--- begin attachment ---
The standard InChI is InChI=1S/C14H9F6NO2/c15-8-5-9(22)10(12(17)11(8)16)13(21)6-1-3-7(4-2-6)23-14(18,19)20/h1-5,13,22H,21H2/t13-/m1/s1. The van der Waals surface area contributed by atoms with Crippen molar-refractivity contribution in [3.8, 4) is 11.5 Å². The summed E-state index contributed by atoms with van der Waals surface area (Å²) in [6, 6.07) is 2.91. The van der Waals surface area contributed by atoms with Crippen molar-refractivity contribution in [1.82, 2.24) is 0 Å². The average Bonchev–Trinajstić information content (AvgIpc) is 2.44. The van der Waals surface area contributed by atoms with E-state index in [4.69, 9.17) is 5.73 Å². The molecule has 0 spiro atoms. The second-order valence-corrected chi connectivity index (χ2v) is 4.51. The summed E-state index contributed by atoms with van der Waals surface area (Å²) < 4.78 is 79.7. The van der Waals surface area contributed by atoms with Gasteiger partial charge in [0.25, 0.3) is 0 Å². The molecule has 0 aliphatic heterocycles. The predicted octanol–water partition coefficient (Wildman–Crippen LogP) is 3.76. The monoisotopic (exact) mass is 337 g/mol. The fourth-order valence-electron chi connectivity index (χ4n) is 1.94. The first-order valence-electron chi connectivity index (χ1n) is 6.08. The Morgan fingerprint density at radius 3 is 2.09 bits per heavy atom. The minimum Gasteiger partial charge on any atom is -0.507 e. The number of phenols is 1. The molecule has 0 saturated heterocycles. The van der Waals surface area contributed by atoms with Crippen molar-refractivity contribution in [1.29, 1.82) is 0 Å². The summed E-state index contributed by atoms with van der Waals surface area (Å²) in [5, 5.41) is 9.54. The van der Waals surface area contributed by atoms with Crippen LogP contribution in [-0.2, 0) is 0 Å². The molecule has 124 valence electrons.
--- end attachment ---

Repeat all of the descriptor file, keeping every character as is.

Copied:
The standard InChI is InChI=1S/C14H9F6NO2/c15-8-5-9(22)10(12(17)11(8)16)13(21)6-1-3-7(4-2-6)23-14(18,19)20/h1-5,13,22H,21H2/t13-/m1/s1. The van der Waals surface area contributed by atoms with Crippen molar-refractivity contribution in [3.8, 4) is 11.5 Å². The summed E-state index contributed by atoms with van der Waals surface area (Å²) in [6, 6.07) is 2.91. The van der Waals surface area contributed by atoms with Crippen molar-refractivity contribution in [1.82, 2.24) is 0 Å². The average Bonchev–Trinajstić information content (AvgIpc) is 2.44. The van der Waals surface area contributed by atoms with E-state index in [4.69, 9.17) is 5.73 Å². The molecule has 0 spiro atoms. The second-order valence-corrected chi connectivity index (χ2v) is 4.51. The summed E-state index contributed by atoms with van der Waals surface area (Å²) < 4.78 is 79.7. The van der Waals surface area contributed by atoms with Gasteiger partial charge in [0.25, 0.3) is 0 Å². The molecule has 0 aliphatic heterocycles. The predicted octanol–water partition coefficient (Wildman–Crippen LogP) is 3.76. The monoisotopic (exact) mass is 337 g/mol. The fourth-order valence-electron chi connectivity index (χ4n) is 1.94. The first-order valence-electron chi connectivity index (χ1n) is 6.08. The Morgan fingerprint density at radius 3 is 2.09 bits per heavy atom. The minimum Gasteiger partial charge on any atom is -0.507 e. The number of phenols is 1. The molecule has 0 saturated heterocycles. The van der Waals surface area contributed by atoms with Crippen molar-refractivity contribution in [1.29, 1.82) is 0 Å². The summed E-state index contributed by atoms with van der Waals surface area (Å²) in [5, 5.41) is 9.54. The van der Waals surface area contributed by atoms with Crippen LogP contribution in [-0.2, 0) is 0 Å². The molecule has 124 valence electrons.